This was another beautiful spring day! It began
like other classes at the Wise Woman Center, with
the parking, sitting in circle, and sharing with
the talking stick. The group was smaller this
time. I find I like both large groups, for the
great number of new people to meet and the inputs,
and I like small groups, for their intimacy. They
both have their benefits. And now since I knew
these women from the day before, the group was
even more intimate.
The day before, at the end of class, Susun explained
the differences between nourishing, tonifying,
and sedating/stimulating herbs. This is how I
understand them, though my learning continues
to evolve deeper and more accurate --
Nourishing herbs nourish our body. We can take
them on a daily basis, as we would a nourishing
food, with no ill effects. We could also stop
taking them with no ill effects. The example Susun
offered was to have us hug someone next to us.
That was nourishing. Now we don't need to hug
again for that nourishment and even if we never
hug again the nourishment from that one hug will
always be with us.
herbs work slowly to tone our body. Again, if
we stop, there should be no ill effect. They are
taken over a period of time, but not necessarily
for the rest of our life. Susun demonstrates with
her hands showing a lower and higher tolerance
for life. With tonifying herbs the difference
between them grows greater offering a stronger
tolerance for life, as compared with the next
category of herbs . . . .
Sedating/stimulating herbs, which Susun shared
can be the same, can bump up or down the pair
of hands, while the distance remains the same
between them. Then when we stop using the stimulating
herb, for example, the upper level moves back
into its original place, decreasing our range
of tolerance for life.
Keep in mind this is all my memory and understanding
at this point and may not be perfectly accurate
in describing these herbs.
I want to share this, though it was from the
class the day before because it helps me understand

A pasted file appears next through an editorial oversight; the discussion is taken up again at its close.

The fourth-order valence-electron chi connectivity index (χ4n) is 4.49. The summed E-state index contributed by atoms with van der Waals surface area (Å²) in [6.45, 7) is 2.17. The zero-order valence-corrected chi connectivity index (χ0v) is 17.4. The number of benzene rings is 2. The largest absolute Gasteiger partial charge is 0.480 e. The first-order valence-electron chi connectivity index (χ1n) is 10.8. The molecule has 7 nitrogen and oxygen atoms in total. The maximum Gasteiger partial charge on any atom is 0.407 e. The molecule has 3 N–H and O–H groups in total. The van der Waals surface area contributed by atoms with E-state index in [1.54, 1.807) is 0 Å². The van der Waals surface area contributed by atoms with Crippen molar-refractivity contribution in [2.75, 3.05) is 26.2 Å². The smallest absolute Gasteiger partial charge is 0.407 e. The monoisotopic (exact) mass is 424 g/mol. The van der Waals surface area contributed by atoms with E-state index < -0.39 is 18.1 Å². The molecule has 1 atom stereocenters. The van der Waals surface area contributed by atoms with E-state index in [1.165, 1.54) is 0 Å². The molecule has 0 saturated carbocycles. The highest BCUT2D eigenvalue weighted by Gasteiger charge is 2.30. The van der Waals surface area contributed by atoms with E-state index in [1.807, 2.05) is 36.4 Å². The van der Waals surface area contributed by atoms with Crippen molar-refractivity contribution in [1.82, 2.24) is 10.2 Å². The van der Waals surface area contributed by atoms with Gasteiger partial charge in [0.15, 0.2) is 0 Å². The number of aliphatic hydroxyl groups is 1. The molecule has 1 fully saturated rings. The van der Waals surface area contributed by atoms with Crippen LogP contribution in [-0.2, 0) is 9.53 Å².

an herbal medicine chest (hmc) in relation to
other things we learn. What we would keep in our
medicine chest often falls into the last category
of herbs I described. It would not be the first
category (I believe they belong in our kitchen
cabinets and on our counters).
I took this same class two years ago and have
since made most the creations (on a list we were
given) and used at least once about 60 percent
of them. (It seems these days when something happens
with me, I am a bit excited because I get to experiment
on myself with my newest herbal creations.) In
the last two years I also developed many questions
I got to ask this time, and though I learned tons,
I know next year there will be more questions.
I love that the same class is taught year after
We learned nine main creations to have on hand,
and eight more goodies to add to it. The first
nine I understand to be most valuable to carry
with in a travel bag when away from home. We visited
as many of these herbs in the wild as we could
see so early in the season. This was all before
another incredible lunch.
This lunch's wild greens were again garlic mustard
leaves and tops of madder, but also wild chives
(chopped very fine) and a few rock cress leaves
(a small mustard plant blooming tiny white flowers
right now). The soup was of root vegetables and
seaweed with ginseng and another root ( I don't
remember) infused in a separate bag so they could
be removed as they are too tough for eating. All
this, like the previous day's nettle soup, was
prepared (at least) a day before and allowed to
infuse until our lunchtime.
We had some new vinegars this time -- one was
shitake from the stems left over when using the
mushrooms to cook (soaking them in vinegar left
them soft enough to eat as well). On one of these
two days we also were offered garlic mustard root
vinegar. I like that even during lunch, I not
only get a yummy very nourishing meal, I still
get to keep learning! Oh yes, during lunch we
also got to sample dandelion wine. This was important
to me because I made a batch the previous year
and, not ever having tasted it before, wasn't
sure if I had done it correctly. Unfortunately
I concluded I hadn't, and plan to try again this
lunch, we all stayed on the porch and Susun brought
out a collection of all the herb concoctions we
had been talking about so we could see, smell
and taste. I love this hands on learning. It is